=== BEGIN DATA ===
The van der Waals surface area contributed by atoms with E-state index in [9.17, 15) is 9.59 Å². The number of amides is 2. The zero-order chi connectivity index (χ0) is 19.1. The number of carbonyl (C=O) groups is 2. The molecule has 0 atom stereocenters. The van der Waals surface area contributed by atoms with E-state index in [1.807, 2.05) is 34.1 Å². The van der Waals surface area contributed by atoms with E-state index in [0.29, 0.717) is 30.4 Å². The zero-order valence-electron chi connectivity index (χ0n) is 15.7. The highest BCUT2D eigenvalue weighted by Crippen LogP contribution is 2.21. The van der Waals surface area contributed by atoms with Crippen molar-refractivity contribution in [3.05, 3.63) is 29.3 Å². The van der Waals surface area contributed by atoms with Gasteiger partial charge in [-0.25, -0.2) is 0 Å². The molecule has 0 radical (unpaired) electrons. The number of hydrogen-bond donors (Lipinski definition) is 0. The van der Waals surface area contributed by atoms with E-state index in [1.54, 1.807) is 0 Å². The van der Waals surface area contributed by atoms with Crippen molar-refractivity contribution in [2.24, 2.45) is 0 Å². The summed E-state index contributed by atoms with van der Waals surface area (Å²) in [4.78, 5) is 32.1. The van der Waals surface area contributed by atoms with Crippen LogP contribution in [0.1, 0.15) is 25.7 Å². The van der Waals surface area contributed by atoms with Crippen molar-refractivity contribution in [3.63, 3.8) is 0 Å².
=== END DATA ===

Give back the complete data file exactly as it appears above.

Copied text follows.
The van der Waals surface area contributed by atoms with E-state index in [9.17, 15) is 9.59 Å². The number of amides is 2. The zero-order chi connectivity index (χ0) is 19.1. The number of carbonyl (C=O) groups is 2. The molecule has 0 atom stereocenters. The van der Waals surface area contributed by atoms with E-state index in [1.807, 2.05) is 34.1 Å². The van der Waals surface area contributed by atoms with E-state index in [0.29, 0.717) is 30.4 Å². The zero-order valence-electron chi connectivity index (χ0n) is 15.7. The highest BCUT2D eigenvalue weighted by Crippen LogP contribution is 2.21. The van der Waals surface area contributed by atoms with Crippen molar-refractivity contribution in [3.05, 3.63) is 29.3 Å². The van der Waals surface area contributed by atoms with Gasteiger partial charge in [-0.25, -0.2) is 0 Å². The molecule has 0 radical (unpaired) electrons. The number of hydrogen-bond donors (Lipinski definition) is 0. The van der Waals surface area contributed by atoms with E-state index in [1.54, 1.807) is 0 Å². The van der Waals surface area contributed by atoms with Crippen molar-refractivity contribution in [2.24, 2.45) is 0 Å². The summed E-state index contributed by atoms with van der Waals surface area (Å²) in [4.78, 5) is 32.1. The van der Waals surface area contributed by atoms with Crippen LogP contribution in [0.1, 0.15) is 25.7 Å². The van der Waals surface area contributed by atoms with Crippen molar-refractivity contribution in [3.63, 3.8) is 0 Å².